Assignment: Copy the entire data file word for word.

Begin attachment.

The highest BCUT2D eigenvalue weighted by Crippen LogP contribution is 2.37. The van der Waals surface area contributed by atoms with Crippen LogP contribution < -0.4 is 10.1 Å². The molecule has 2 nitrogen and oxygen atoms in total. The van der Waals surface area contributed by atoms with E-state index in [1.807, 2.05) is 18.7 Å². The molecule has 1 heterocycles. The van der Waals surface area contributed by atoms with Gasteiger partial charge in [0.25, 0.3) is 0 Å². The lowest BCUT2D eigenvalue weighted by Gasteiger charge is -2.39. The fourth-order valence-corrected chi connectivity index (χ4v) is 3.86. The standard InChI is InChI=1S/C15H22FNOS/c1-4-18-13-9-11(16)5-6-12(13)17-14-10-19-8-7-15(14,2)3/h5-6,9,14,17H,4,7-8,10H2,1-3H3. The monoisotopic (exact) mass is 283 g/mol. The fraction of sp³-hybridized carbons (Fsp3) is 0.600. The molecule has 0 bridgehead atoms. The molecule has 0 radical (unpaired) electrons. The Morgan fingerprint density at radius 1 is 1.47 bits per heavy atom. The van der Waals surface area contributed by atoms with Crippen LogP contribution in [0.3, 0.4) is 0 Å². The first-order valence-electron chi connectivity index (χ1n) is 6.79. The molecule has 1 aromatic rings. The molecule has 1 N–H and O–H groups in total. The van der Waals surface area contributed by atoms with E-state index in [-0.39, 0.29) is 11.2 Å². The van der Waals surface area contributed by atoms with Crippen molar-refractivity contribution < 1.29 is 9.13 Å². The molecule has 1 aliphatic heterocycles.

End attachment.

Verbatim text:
The highest BCUT2D eigenvalue weighted by Crippen LogP contribution is 2.37. The van der Waals surface area contributed by atoms with Crippen LogP contribution < -0.4 is 10.1 Å². The molecule has 2 nitrogen and oxygen atoms in total. The van der Waals surface area contributed by atoms with E-state index in [1.807, 2.05) is 18.7 Å². The molecule has 1 heterocycles. The van der Waals surface area contributed by atoms with Gasteiger partial charge in [0.25, 0.3) is 0 Å². The lowest BCUT2D eigenvalue weighted by Gasteiger charge is -2.39. The fourth-order valence-corrected chi connectivity index (χ4v) is 3.86. The standard InChI is InChI=1S/C15H22FNOS/c1-4-18-13-9-11(16)5-6-12(13)17-14-10-19-8-7-15(14,2)3/h5-6,9,14,17H,4,7-8,10H2,1-3H3. The monoisotopic (exact) mass is 283 g/mol. The fraction of sp³-hybridized carbons (Fsp3) is 0.600. The molecule has 0 bridgehead atoms. The molecule has 0 radical (unpaired) electrons. The Morgan fingerprint density at radius 1 is 1.47 bits per heavy atom. The van der Waals surface area contributed by atoms with Crippen LogP contribution in [0.3, 0.4) is 0 Å². The first-order valence-electron chi connectivity index (χ1n) is 6.79. The molecule has 1 aromatic rings. The molecule has 1 N–H and O–H groups in total. The van der Waals surface area contributed by atoms with E-state index in [-0.39, 0.29) is 11.2 Å². The van der Waals surface area contributed by atoms with Crippen molar-refractivity contribution < 1.29 is 9.13 Å². The molecule has 1 aliphatic heterocycles.